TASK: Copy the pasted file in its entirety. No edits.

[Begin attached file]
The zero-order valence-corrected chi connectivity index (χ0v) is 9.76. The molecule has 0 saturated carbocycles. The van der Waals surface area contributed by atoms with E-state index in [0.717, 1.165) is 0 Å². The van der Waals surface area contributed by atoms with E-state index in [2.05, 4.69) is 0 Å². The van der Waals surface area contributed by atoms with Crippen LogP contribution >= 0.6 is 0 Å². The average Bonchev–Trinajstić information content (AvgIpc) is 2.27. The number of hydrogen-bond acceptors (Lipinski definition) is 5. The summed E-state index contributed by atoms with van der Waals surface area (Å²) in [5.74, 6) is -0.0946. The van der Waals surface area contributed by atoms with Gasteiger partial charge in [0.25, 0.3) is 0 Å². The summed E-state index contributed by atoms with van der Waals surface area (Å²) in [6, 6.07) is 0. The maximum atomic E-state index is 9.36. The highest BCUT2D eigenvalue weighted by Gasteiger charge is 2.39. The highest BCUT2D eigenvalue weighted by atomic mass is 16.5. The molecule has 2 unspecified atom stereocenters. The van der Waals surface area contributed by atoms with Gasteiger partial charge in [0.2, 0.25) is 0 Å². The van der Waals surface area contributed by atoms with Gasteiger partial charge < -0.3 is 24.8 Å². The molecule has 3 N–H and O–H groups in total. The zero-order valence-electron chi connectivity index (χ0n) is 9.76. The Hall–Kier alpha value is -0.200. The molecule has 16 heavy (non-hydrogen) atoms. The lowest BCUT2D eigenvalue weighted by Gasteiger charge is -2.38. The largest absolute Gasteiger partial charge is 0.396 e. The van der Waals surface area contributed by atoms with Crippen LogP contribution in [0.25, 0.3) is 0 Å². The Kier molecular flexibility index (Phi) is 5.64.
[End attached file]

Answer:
The zero-order valence-corrected chi connectivity index (χ0v) is 9.76. The molecule has 0 saturated carbocycles. The van der Waals surface area contributed by atoms with E-state index in [0.717, 1.165) is 0 Å². The van der Waals surface area contributed by atoms with E-state index in [2.05, 4.69) is 0 Å². The van der Waals surface area contributed by atoms with Crippen LogP contribution >= 0.6 is 0 Å². The average Bonchev–Trinajstić information content (AvgIpc) is 2.27. The number of hydrogen-bond acceptors (Lipinski definition) is 5. The summed E-state index contributed by atoms with van der Waals surface area (Å²) in [5.74, 6) is -0.0946. The van der Waals surface area contributed by atoms with Gasteiger partial charge in [0.25, 0.3) is 0 Å². The summed E-state index contributed by atoms with van der Waals surface area (Å²) in [6, 6.07) is 0. The maximum atomic E-state index is 9.36. The highest BCUT2D eigenvalue weighted by Gasteiger charge is 2.39. The highest BCUT2D eigenvalue weighted by atomic mass is 16.5. The molecule has 2 unspecified atom stereocenters. The van der Waals surface area contributed by atoms with Gasteiger partial charge in [0.2, 0.25) is 0 Å². The van der Waals surface area contributed by atoms with Gasteiger partial charge < -0.3 is 24.8 Å². The molecule has 3 N–H and O–H groups in total. The zero-order valence-electron chi connectivity index (χ0n) is 9.76. The Hall–Kier alpha value is -0.200. The molecule has 16 heavy (non-hydrogen) atoms. The lowest BCUT2D eigenvalue weighted by Gasteiger charge is -2.38. The largest absolute Gasteiger partial charge is 0.396 e. The van der Waals surface area contributed by atoms with Crippen LogP contribution in [0.25, 0.3) is 0 Å². The Kier molecular flexibility index (Phi) is 5.64.